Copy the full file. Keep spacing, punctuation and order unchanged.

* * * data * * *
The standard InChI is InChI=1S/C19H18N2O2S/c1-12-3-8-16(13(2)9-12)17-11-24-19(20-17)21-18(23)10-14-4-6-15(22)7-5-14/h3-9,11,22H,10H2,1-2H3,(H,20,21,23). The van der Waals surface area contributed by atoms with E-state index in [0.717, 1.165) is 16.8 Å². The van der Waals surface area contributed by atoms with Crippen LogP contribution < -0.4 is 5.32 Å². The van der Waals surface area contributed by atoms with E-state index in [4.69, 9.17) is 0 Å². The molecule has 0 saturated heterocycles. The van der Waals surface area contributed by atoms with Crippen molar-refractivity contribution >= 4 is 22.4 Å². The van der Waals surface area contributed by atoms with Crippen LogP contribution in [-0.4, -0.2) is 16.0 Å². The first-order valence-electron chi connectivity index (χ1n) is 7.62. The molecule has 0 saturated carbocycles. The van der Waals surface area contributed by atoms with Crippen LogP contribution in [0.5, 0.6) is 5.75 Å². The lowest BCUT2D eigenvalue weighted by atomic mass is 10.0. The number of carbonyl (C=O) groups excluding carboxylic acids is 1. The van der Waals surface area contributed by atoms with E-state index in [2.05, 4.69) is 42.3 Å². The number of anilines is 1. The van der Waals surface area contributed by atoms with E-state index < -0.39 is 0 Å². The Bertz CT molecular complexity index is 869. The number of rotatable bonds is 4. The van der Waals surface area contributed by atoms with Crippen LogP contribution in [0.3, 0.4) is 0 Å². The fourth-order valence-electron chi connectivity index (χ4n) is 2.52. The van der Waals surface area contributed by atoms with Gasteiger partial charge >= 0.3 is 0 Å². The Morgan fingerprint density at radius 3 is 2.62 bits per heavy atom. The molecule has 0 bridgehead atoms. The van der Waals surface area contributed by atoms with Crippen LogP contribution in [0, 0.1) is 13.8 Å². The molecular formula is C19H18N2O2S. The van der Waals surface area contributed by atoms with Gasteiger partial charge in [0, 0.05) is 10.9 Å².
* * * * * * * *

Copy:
The standard InChI is InChI=1S/C19H18N2O2S/c1-12-3-8-16(13(2)9-12)17-11-24-19(20-17)21-18(23)10-14-4-6-15(22)7-5-14/h3-9,11,22H,10H2,1-2H3,(H,20,21,23). The van der Waals surface area contributed by atoms with E-state index in [0.717, 1.165) is 16.8 Å². The van der Waals surface area contributed by atoms with Crippen LogP contribution < -0.4 is 5.32 Å². The van der Waals surface area contributed by atoms with E-state index in [4.69, 9.17) is 0 Å². The molecule has 0 saturated heterocycles. The van der Waals surface area contributed by atoms with Crippen molar-refractivity contribution >= 4 is 22.4 Å². The van der Waals surface area contributed by atoms with Crippen LogP contribution in [-0.4, -0.2) is 16.0 Å². The first-order valence-electron chi connectivity index (χ1n) is 7.62. The molecule has 0 saturated carbocycles. The van der Waals surface area contributed by atoms with Crippen LogP contribution in [0.5, 0.6) is 5.75 Å². The lowest BCUT2D eigenvalue weighted by atomic mass is 10.0. The number of carbonyl (C=O) groups excluding carboxylic acids is 1. The van der Waals surface area contributed by atoms with E-state index in [2.05, 4.69) is 42.3 Å². The number of anilines is 1. The van der Waals surface area contributed by atoms with E-state index < -0.39 is 0 Å². The Bertz CT molecular complexity index is 869. The number of rotatable bonds is 4. The van der Waals surface area contributed by atoms with Crippen LogP contribution in [0.3, 0.4) is 0 Å². The fourth-order valence-electron chi connectivity index (χ4n) is 2.52. The van der Waals surface area contributed by atoms with Gasteiger partial charge >= 0.3 is 0 Å². The Morgan fingerprint density at radius 3 is 2.62 bits per heavy atom. The molecule has 0 bridgehead atoms. The van der Waals surface area contributed by atoms with Crippen LogP contribution in [0, 0.1) is 13.8 Å². The molecular formula is C19H18N2O2S. The van der Waals surface area contributed by atoms with Gasteiger partial charge in [0, 0.05) is 10.9 Å².